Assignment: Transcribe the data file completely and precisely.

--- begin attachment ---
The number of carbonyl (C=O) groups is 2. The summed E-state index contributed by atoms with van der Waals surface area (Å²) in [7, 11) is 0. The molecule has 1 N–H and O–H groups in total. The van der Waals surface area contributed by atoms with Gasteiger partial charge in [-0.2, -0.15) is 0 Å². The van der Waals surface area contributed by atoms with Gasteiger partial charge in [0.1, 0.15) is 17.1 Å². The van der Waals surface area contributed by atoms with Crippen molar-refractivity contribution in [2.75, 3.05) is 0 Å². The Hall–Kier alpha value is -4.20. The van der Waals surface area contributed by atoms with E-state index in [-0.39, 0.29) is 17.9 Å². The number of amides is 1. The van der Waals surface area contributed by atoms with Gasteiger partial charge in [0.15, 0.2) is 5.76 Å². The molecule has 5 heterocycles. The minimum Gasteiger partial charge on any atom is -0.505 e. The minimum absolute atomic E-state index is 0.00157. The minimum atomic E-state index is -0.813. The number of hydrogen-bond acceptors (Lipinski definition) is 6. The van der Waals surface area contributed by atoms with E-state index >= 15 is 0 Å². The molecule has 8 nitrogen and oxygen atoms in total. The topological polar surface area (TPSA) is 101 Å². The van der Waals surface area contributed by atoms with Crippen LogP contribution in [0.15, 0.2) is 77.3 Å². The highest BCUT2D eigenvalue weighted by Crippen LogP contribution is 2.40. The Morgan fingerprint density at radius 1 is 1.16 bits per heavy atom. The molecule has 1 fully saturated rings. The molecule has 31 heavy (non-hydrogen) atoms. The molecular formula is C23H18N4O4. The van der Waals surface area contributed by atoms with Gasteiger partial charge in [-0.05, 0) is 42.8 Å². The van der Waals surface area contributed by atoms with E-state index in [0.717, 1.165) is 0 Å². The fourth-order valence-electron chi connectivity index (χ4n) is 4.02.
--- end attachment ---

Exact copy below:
The number of carbonyl (C=O) groups is 2. The summed E-state index contributed by atoms with van der Waals surface area (Å²) in [7, 11) is 0. The molecule has 1 N–H and O–H groups in total. The van der Waals surface area contributed by atoms with Gasteiger partial charge in [-0.2, -0.15) is 0 Å². The van der Waals surface area contributed by atoms with Gasteiger partial charge in [0.1, 0.15) is 17.1 Å². The van der Waals surface area contributed by atoms with Crippen molar-refractivity contribution in [2.75, 3.05) is 0 Å². The Hall–Kier alpha value is -4.20. The van der Waals surface area contributed by atoms with E-state index in [-0.39, 0.29) is 17.9 Å². The number of amides is 1. The van der Waals surface area contributed by atoms with Gasteiger partial charge in [0.15, 0.2) is 5.76 Å². The molecule has 5 heterocycles. The minimum Gasteiger partial charge on any atom is -0.505 e. The minimum absolute atomic E-state index is 0.00157. The minimum atomic E-state index is -0.813. The number of hydrogen-bond acceptors (Lipinski definition) is 6. The van der Waals surface area contributed by atoms with E-state index >= 15 is 0 Å². The molecule has 8 nitrogen and oxygen atoms in total. The topological polar surface area (TPSA) is 101 Å². The van der Waals surface area contributed by atoms with Crippen LogP contribution in [0.15, 0.2) is 77.3 Å². The highest BCUT2D eigenvalue weighted by Crippen LogP contribution is 2.40. The Morgan fingerprint density at radius 1 is 1.16 bits per heavy atom. The molecule has 1 fully saturated rings. The molecule has 31 heavy (non-hydrogen) atoms. The molecular formula is C23H18N4O4. The van der Waals surface area contributed by atoms with Gasteiger partial charge in [-0.05, 0) is 42.8 Å². The van der Waals surface area contributed by atoms with E-state index in [0.717, 1.165) is 0 Å². The fourth-order valence-electron chi connectivity index (χ4n) is 4.02.